Anyone NOT A COP, yes. We all know cops get special treatment in these matters.

      If I found one of these in my car? I would put on gloves, remove it, take out the batteries and toss the whole deal into a storm drain…. then never mention any of that to anyone. Eventually… I would be embroiled in an investigation. That’s when I would start the civil suit. Since a Civil suit does not have the burden of proof a criminal trial does, I would only have to show I was harassed to cash in. The investigation into the lost device alone would provide that.

    100. #100 |  JS | 

      freedomfan “Even though each bit of transit takes place publicly and the target can’t expect not to be seen or followed on an individual errand, he can very reasonably expect that the government isn’t tracking him 24-7 by the use of effectively invisible technology. ”

      And if they don’t take that position then we are ALL in for a whole new world of government surveillance in our lives. I remember reading a book by former DEA agent Mike Levine where he mentioned that they were using technology in the 80’s that allowed them to watch suspects through the TV they had set up in a house. You can imagine where all that could lead to if we accept that its ok for the government to watch us 24/7.

    101. #101 |  dave smith | 

      The answer to the Reps woes is JEFF FLAKE.

      But they are too busy hating gays and immigrants.

    102. #102 |  MacK | 

      Seems to me that if they placed anything on your car, it is now your property.

      #98
      ““is a tracker that they have secretly placed in your car still their property?”

      Yes. There is no contract giving it to you.””

      There is no contract needed for a gift! If a cop sets 30 lbs of pot on your doorstep does that mean that it is now yours so they can kick your door in? The cops considered that pot to belong to Mayor Calvo at that point.

      If Dell sends you a laptop through the mail that you did not order, it is yours as a gift.

      If a mechanic reupholsters your car without permission when you take it in for a tuneup, the upholstery is yours as a gift.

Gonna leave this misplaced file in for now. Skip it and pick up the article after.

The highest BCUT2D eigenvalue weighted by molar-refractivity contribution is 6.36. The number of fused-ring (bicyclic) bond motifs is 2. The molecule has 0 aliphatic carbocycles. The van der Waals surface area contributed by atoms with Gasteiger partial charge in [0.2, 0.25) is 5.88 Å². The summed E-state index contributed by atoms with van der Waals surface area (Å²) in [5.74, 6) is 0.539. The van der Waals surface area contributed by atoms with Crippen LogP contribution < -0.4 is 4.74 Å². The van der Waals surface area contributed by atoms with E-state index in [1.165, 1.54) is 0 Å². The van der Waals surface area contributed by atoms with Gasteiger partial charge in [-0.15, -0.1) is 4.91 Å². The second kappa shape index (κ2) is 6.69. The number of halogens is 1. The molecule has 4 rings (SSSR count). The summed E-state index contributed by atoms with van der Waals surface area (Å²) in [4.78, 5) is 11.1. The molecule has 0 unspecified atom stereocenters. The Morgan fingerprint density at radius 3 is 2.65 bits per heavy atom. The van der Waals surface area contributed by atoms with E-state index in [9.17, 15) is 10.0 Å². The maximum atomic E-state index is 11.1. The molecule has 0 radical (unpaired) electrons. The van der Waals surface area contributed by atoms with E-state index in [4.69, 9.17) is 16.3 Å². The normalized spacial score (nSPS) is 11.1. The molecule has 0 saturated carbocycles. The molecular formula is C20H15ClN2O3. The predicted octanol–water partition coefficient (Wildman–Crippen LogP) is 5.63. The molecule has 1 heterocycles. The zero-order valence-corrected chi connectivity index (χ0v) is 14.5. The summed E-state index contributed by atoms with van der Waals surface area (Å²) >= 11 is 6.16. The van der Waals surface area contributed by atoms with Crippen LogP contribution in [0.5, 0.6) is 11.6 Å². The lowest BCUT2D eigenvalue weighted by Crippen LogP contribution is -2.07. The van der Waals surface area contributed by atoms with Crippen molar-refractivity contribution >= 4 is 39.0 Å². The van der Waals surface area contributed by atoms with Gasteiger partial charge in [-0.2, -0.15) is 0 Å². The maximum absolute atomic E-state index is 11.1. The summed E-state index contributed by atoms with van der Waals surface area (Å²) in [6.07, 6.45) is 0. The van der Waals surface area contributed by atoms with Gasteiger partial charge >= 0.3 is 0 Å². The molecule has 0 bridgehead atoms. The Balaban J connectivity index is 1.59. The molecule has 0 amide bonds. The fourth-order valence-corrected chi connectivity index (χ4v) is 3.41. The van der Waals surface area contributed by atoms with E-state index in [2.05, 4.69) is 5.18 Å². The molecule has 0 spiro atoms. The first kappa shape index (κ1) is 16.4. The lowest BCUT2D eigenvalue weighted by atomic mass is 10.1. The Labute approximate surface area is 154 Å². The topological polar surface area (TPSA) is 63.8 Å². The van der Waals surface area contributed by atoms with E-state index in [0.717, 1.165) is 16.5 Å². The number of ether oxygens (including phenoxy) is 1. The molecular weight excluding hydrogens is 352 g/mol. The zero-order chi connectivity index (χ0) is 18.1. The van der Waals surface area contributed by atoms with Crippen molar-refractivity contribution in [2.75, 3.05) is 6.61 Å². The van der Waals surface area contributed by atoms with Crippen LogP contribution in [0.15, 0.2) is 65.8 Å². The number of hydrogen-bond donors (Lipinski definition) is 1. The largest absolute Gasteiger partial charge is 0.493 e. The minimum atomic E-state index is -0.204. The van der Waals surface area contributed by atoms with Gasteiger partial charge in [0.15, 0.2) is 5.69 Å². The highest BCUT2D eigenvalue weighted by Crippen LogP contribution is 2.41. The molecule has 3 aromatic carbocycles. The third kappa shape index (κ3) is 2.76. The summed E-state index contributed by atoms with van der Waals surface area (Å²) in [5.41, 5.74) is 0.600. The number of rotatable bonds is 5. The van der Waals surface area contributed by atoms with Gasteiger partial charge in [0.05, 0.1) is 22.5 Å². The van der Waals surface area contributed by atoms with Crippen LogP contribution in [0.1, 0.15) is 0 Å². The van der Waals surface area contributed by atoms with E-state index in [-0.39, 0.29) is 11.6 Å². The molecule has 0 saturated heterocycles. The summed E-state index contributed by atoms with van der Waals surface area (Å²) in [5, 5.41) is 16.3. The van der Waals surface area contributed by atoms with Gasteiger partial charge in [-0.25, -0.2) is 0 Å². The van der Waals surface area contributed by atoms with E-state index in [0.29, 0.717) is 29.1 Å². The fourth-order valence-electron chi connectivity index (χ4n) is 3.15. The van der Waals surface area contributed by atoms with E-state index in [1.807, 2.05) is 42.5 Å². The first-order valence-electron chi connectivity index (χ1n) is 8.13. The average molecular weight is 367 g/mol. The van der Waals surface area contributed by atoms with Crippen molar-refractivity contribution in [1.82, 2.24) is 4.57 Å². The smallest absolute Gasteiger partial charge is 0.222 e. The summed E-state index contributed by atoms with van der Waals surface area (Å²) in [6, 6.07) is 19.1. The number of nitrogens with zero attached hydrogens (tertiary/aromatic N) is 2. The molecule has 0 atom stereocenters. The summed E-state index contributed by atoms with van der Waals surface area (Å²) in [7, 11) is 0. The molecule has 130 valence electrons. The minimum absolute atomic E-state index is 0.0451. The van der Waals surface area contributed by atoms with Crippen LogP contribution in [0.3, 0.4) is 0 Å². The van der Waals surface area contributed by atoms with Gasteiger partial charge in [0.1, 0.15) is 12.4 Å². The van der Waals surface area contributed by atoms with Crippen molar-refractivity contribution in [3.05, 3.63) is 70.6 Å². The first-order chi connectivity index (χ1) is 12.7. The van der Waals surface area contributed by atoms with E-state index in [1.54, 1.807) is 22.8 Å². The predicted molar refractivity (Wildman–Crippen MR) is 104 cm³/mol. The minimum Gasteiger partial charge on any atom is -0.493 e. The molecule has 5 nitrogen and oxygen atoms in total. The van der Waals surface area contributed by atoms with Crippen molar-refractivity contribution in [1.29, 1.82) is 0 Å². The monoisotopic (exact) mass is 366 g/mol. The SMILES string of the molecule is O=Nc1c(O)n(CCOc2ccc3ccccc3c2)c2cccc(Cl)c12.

103. #103 |  Nick T | 

      “citizens reasonably expect that they might be seen from time to time in their public doings, but that the comprehensive totality of their travels is private because – until recently – there has been no practical means for the state to know all of it.”

      That’s a very good argument and seems to be what the NY court was saying though not quite sure if they felt it was a “privacy” issue as much as just an unreasonabel search.

      re: illegal activity by the police, what i said was that *just* because something is obtained by means of a *criminal* act does not *by itself* make that evidence suppressible. Indeed many criminal acts by police will also violate 4th Amendment principles like if the police break into your home, but again, just because it’s a crime dos not make it 4th Amendment bait.

    104. #104 |  Wavemancali | 

      Something I also just thought of. If I own 100 acres of property within the jurisdiction of the police force, at what point would I be rightfully expecting privacy?

      The GPS would still be tracking me 10 acres away from the road. Am I not correct in assuming that I can expect privacy on my own land?

    105. #105 |  Yizmo Gizmo | 

      I know this “white african-american” Paolo Serodio.
      I did medical research with him in New York
      and let’s just say “he does not play well with others.”
      If you walked away from your experiment
      it would not work. We finally figured out why.
      People caught on.
      Guy’s a borderline sociopath.
      I’d be on his side here but …I know his character and
      would bet my bottom dollar there was no “assault.”